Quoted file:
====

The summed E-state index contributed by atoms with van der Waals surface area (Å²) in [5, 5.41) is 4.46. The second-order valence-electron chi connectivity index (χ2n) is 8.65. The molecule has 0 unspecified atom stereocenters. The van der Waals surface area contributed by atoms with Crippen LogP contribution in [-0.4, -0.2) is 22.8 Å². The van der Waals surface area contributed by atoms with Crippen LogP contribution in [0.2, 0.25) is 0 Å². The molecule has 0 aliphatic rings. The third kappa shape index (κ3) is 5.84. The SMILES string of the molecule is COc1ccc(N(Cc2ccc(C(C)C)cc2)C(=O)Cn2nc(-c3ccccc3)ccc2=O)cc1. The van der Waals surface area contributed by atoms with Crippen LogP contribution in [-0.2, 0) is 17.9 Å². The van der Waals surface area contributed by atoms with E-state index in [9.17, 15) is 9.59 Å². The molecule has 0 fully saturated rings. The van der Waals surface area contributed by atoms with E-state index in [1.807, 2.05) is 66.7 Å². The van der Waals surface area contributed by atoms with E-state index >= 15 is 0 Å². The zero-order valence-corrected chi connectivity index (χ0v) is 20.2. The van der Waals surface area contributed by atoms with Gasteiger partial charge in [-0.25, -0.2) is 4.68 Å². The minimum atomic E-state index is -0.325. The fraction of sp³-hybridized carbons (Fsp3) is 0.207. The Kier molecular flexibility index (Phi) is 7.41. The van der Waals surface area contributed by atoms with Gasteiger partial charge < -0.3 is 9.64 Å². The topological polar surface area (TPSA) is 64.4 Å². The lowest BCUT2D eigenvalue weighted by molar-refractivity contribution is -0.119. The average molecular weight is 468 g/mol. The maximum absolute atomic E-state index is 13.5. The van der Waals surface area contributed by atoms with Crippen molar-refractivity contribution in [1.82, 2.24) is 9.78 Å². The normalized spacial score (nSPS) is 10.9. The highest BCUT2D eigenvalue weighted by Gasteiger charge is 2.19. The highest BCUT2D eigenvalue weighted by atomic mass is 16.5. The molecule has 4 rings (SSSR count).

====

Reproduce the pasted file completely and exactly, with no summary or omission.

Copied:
The summed E-state index contributed by atoms with van der Waals surface area (Å²) in [5, 5.41) is 4.46. The second-order valence-electron chi connectivity index (χ2n) is 8.65. The molecule has 0 unspecified atom stereocenters. The van der Waals surface area contributed by atoms with Crippen LogP contribution in [-0.4, -0.2) is 22.8 Å². The van der Waals surface area contributed by atoms with Crippen LogP contribution in [0.2, 0.25) is 0 Å². The molecule has 0 aliphatic rings. The third kappa shape index (κ3) is 5.84. The SMILES string of the molecule is COc1ccc(N(Cc2ccc(C(C)C)cc2)C(=O)Cn2nc(-c3ccccc3)ccc2=O)cc1. The van der Waals surface area contributed by atoms with Crippen LogP contribution in [-0.2, 0) is 17.9 Å². The van der Waals surface area contributed by atoms with E-state index in [9.17, 15) is 9.59 Å². The molecule has 0 fully saturated rings. The van der Waals surface area contributed by atoms with E-state index in [1.807, 2.05) is 66.7 Å². The van der Waals surface area contributed by atoms with E-state index >= 15 is 0 Å². The zero-order valence-corrected chi connectivity index (χ0v) is 20.2. The van der Waals surface area contributed by atoms with Gasteiger partial charge in [-0.25, -0.2) is 4.68 Å². The minimum atomic E-state index is -0.325. The fraction of sp³-hybridized carbons (Fsp3) is 0.207. The Kier molecular flexibility index (Phi) is 7.41. The van der Waals surface area contributed by atoms with Gasteiger partial charge < -0.3 is 9.64 Å². The topological polar surface area (TPSA) is 64.4 Å². The lowest BCUT2D eigenvalue weighted by molar-refractivity contribution is -0.119. The average molecular weight is 468 g/mol. The maximum absolute atomic E-state index is 13.5. The van der Waals surface area contributed by atoms with Crippen molar-refractivity contribution in [1.82, 2.24) is 9.78 Å². The normalized spacial score (nSPS) is 10.9. The highest BCUT2D eigenvalue weighted by Gasteiger charge is 2.19. The highest BCUT2D eigenvalue weighted by atomic mass is 16.5. The molecule has 4 rings (SSSR count).